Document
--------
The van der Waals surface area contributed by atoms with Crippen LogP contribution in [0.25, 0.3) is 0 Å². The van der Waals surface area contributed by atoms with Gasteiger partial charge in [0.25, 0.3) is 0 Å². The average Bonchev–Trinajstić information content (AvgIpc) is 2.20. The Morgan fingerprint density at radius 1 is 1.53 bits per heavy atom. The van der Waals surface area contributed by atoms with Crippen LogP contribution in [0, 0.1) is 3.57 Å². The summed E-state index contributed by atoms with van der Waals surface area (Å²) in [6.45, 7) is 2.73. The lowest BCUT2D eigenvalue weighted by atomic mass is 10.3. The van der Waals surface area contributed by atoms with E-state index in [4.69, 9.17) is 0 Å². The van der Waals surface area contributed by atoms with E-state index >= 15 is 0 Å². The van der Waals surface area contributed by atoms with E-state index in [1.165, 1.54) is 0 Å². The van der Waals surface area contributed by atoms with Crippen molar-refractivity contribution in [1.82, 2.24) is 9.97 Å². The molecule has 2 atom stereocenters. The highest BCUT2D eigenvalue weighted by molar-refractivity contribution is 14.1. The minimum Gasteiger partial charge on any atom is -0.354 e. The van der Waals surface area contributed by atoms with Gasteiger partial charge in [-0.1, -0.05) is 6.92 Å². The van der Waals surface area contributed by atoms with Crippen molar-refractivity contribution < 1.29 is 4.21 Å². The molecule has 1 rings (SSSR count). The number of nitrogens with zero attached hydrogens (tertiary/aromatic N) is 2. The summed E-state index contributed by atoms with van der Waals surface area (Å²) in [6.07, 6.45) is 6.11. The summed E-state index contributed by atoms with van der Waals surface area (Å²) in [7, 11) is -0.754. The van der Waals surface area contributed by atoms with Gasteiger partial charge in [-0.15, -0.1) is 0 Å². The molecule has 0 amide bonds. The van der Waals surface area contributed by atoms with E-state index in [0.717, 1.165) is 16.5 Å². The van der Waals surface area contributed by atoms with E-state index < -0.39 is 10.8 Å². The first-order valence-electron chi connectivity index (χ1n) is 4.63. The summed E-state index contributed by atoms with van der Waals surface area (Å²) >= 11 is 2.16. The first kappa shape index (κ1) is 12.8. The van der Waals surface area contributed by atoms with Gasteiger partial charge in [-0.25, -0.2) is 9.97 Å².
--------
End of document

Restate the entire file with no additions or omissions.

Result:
The van der Waals surface area contributed by atoms with Crippen LogP contribution in [0.25, 0.3) is 0 Å². The van der Waals surface area contributed by atoms with Gasteiger partial charge in [0.25, 0.3) is 0 Å². The average Bonchev–Trinajstić information content (AvgIpc) is 2.20. The Morgan fingerprint density at radius 1 is 1.53 bits per heavy atom. The van der Waals surface area contributed by atoms with Crippen LogP contribution in [0, 0.1) is 3.57 Å². The summed E-state index contributed by atoms with van der Waals surface area (Å²) in [6.45, 7) is 2.73. The lowest BCUT2D eigenvalue weighted by atomic mass is 10.3. The van der Waals surface area contributed by atoms with E-state index in [4.69, 9.17) is 0 Å². The van der Waals surface area contributed by atoms with E-state index >= 15 is 0 Å². The van der Waals surface area contributed by atoms with E-state index in [1.165, 1.54) is 0 Å². The van der Waals surface area contributed by atoms with Crippen molar-refractivity contribution in [1.82, 2.24) is 9.97 Å². The molecule has 2 atom stereocenters. The highest BCUT2D eigenvalue weighted by molar-refractivity contribution is 14.1. The minimum Gasteiger partial charge on any atom is -0.354 e. The van der Waals surface area contributed by atoms with Gasteiger partial charge in [-0.1, -0.05) is 6.92 Å². The van der Waals surface area contributed by atoms with Crippen molar-refractivity contribution < 1.29 is 4.21 Å². The molecule has 1 rings (SSSR count). The number of nitrogens with zero attached hydrogens (tertiary/aromatic N) is 2. The summed E-state index contributed by atoms with van der Waals surface area (Å²) in [6.07, 6.45) is 6.11. The summed E-state index contributed by atoms with van der Waals surface area (Å²) in [7, 11) is -0.754. The van der Waals surface area contributed by atoms with Gasteiger partial charge in [-0.15, -0.1) is 0 Å². The molecule has 0 amide bonds. The van der Waals surface area contributed by atoms with E-state index in [0.717, 1.165) is 16.5 Å². The van der Waals surface area contributed by atoms with E-state index < -0.39 is 10.8 Å². The first-order valence-electron chi connectivity index (χ1n) is 4.63. The summed E-state index contributed by atoms with van der Waals surface area (Å²) >= 11 is 2.16. The first kappa shape index (κ1) is 12.8. The van der Waals surface area contributed by atoms with Gasteiger partial charge in [-0.25, -0.2) is 9.97 Å².